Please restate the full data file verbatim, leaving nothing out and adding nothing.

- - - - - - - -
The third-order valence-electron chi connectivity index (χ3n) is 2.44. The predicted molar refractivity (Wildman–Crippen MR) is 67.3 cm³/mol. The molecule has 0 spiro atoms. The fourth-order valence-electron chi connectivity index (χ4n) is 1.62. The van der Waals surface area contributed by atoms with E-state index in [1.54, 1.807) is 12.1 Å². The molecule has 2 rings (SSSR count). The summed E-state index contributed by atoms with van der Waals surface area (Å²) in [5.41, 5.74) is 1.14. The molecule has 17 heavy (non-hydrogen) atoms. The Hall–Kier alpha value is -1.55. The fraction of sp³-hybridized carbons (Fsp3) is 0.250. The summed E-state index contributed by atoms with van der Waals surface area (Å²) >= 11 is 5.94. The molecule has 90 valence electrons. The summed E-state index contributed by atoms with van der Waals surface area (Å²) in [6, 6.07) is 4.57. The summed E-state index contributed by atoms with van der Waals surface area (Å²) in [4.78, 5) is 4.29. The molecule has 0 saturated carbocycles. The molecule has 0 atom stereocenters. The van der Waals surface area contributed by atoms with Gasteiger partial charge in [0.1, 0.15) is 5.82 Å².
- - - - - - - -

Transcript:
The third-order valence-electron chi connectivity index (χ3n) is 2.44. The predicted molar refractivity (Wildman–Crippen MR) is 67.3 cm³/mol. The molecule has 0 spiro atoms. The fourth-order valence-electron chi connectivity index (χ4n) is 1.62. The van der Waals surface area contributed by atoms with E-state index in [1.54, 1.807) is 12.1 Å². The molecule has 2 rings (SSSR count). The summed E-state index contributed by atoms with van der Waals surface area (Å²) in [5.41, 5.74) is 1.14. The molecule has 17 heavy (non-hydrogen) atoms. The Hall–Kier alpha value is -1.55. The fraction of sp³-hybridized carbons (Fsp3) is 0.250. The summed E-state index contributed by atoms with van der Waals surface area (Å²) >= 11 is 5.94. The molecule has 90 valence electrons. The summed E-state index contributed by atoms with van der Waals surface area (Å²) in [6, 6.07) is 4.57. The summed E-state index contributed by atoms with van der Waals surface area (Å²) in [4.78, 5) is 4.29. The molecule has 0 saturated carbocycles. The molecule has 0 atom stereocenters. The van der Waals surface area contributed by atoms with Gasteiger partial charge in [0.1, 0.15) is 5.82 Å².